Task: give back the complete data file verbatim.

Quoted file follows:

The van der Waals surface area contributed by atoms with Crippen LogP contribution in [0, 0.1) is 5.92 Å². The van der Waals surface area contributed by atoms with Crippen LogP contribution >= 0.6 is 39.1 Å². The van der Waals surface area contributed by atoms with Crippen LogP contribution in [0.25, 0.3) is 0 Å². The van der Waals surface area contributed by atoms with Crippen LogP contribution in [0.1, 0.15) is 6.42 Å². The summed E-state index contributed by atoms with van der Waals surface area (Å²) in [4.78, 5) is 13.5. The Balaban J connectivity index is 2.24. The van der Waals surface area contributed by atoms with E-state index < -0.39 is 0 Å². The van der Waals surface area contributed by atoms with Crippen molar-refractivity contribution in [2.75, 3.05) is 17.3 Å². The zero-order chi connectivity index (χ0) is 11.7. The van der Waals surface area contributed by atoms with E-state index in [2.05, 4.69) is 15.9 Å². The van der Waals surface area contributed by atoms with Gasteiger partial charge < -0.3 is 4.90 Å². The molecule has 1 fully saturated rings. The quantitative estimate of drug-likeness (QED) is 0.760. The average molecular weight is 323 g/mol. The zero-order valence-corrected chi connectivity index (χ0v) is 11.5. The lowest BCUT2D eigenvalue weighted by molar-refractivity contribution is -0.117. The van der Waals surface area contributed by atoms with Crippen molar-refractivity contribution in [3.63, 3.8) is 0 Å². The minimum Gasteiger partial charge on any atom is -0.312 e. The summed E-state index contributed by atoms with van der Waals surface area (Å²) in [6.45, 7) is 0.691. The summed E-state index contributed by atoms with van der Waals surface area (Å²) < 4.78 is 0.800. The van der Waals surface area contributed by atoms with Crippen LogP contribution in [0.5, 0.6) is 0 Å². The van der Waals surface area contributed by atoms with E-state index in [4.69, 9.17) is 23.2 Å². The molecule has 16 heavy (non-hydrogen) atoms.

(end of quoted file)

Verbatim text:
The van der Waals surface area contributed by atoms with Crippen LogP contribution in [0, 0.1) is 5.92 Å². The van der Waals surface area contributed by atoms with Crippen LogP contribution >= 0.6 is 39.1 Å². The van der Waals surface area contributed by atoms with Crippen LogP contribution in [0.25, 0.3) is 0 Å². The van der Waals surface area contributed by atoms with Crippen LogP contribution in [0.1, 0.15) is 6.42 Å². The summed E-state index contributed by atoms with van der Waals surface area (Å²) in [4.78, 5) is 13.5. The Balaban J connectivity index is 2.24. The van der Waals surface area contributed by atoms with E-state index < -0.39 is 0 Å². The van der Waals surface area contributed by atoms with Crippen molar-refractivity contribution in [2.75, 3.05) is 17.3 Å². The zero-order chi connectivity index (χ0) is 11.7. The van der Waals surface area contributed by atoms with E-state index in [2.05, 4.69) is 15.9 Å². The van der Waals surface area contributed by atoms with Gasteiger partial charge < -0.3 is 4.90 Å². The molecule has 1 fully saturated rings. The quantitative estimate of drug-likeness (QED) is 0.760. The average molecular weight is 323 g/mol. The zero-order valence-corrected chi connectivity index (χ0v) is 11.5. The lowest BCUT2D eigenvalue weighted by molar-refractivity contribution is -0.117. The van der Waals surface area contributed by atoms with Crippen molar-refractivity contribution in [3.63, 3.8) is 0 Å². The minimum Gasteiger partial charge on any atom is -0.312 e. The summed E-state index contributed by atoms with van der Waals surface area (Å²) in [6.45, 7) is 0.691. The summed E-state index contributed by atoms with van der Waals surface area (Å²) < 4.78 is 0.800. The van der Waals surface area contributed by atoms with Crippen LogP contribution in [0.5, 0.6) is 0 Å². The van der Waals surface area contributed by atoms with E-state index in [4.69, 9.17) is 23.2 Å². The molecule has 16 heavy (non-hydrogen) atoms.